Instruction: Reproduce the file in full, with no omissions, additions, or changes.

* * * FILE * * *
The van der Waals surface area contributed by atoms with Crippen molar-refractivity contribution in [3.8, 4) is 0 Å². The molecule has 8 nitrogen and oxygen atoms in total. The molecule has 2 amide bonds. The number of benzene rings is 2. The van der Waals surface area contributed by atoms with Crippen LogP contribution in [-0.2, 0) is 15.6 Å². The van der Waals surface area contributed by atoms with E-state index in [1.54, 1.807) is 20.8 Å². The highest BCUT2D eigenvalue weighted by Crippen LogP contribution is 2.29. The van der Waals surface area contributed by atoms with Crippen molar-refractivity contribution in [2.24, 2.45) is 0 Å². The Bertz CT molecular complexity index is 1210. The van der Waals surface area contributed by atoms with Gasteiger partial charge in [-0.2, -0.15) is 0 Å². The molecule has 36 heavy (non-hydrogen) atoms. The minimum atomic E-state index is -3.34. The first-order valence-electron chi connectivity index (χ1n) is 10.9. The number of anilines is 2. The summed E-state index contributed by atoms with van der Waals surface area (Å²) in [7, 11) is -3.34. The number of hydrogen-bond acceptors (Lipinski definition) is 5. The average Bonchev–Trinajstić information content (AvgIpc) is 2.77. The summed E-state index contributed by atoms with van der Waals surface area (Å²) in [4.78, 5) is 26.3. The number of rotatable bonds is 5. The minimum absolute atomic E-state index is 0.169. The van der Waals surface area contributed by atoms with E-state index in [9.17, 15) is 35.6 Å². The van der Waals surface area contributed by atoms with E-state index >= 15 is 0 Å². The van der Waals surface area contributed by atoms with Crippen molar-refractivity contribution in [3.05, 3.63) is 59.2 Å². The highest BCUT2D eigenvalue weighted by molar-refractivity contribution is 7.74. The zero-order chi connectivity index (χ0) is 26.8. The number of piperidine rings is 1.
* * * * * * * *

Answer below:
The van der Waals surface area contributed by atoms with Crippen molar-refractivity contribution in [3.8, 4) is 0 Å². The molecule has 8 nitrogen and oxygen atoms in total. The molecule has 2 amide bonds. The number of benzene rings is 2. The van der Waals surface area contributed by atoms with Crippen LogP contribution in [-0.2, 0) is 15.6 Å². The van der Waals surface area contributed by atoms with E-state index in [1.54, 1.807) is 20.8 Å². The highest BCUT2D eigenvalue weighted by Crippen LogP contribution is 2.29. The van der Waals surface area contributed by atoms with Crippen molar-refractivity contribution in [2.24, 2.45) is 0 Å². The Bertz CT molecular complexity index is 1210. The van der Waals surface area contributed by atoms with Gasteiger partial charge in [-0.2, -0.15) is 0 Å². The molecule has 36 heavy (non-hydrogen) atoms. The minimum atomic E-state index is -3.34. The first-order valence-electron chi connectivity index (χ1n) is 10.9. The number of anilines is 2. The summed E-state index contributed by atoms with van der Waals surface area (Å²) in [7, 11) is -3.34. The number of hydrogen-bond acceptors (Lipinski definition) is 5. The average Bonchev–Trinajstić information content (AvgIpc) is 2.77. The summed E-state index contributed by atoms with van der Waals surface area (Å²) in [4.78, 5) is 26.3. The number of rotatable bonds is 5. The minimum absolute atomic E-state index is 0.169. The van der Waals surface area contributed by atoms with E-state index in [9.17, 15) is 35.6 Å². The van der Waals surface area contributed by atoms with E-state index >= 15 is 0 Å². The van der Waals surface area contributed by atoms with Crippen molar-refractivity contribution in [3.05, 3.63) is 59.2 Å². The highest BCUT2D eigenvalue weighted by molar-refractivity contribution is 7.74. The zero-order chi connectivity index (χ0) is 26.8. The number of piperidine rings is 1.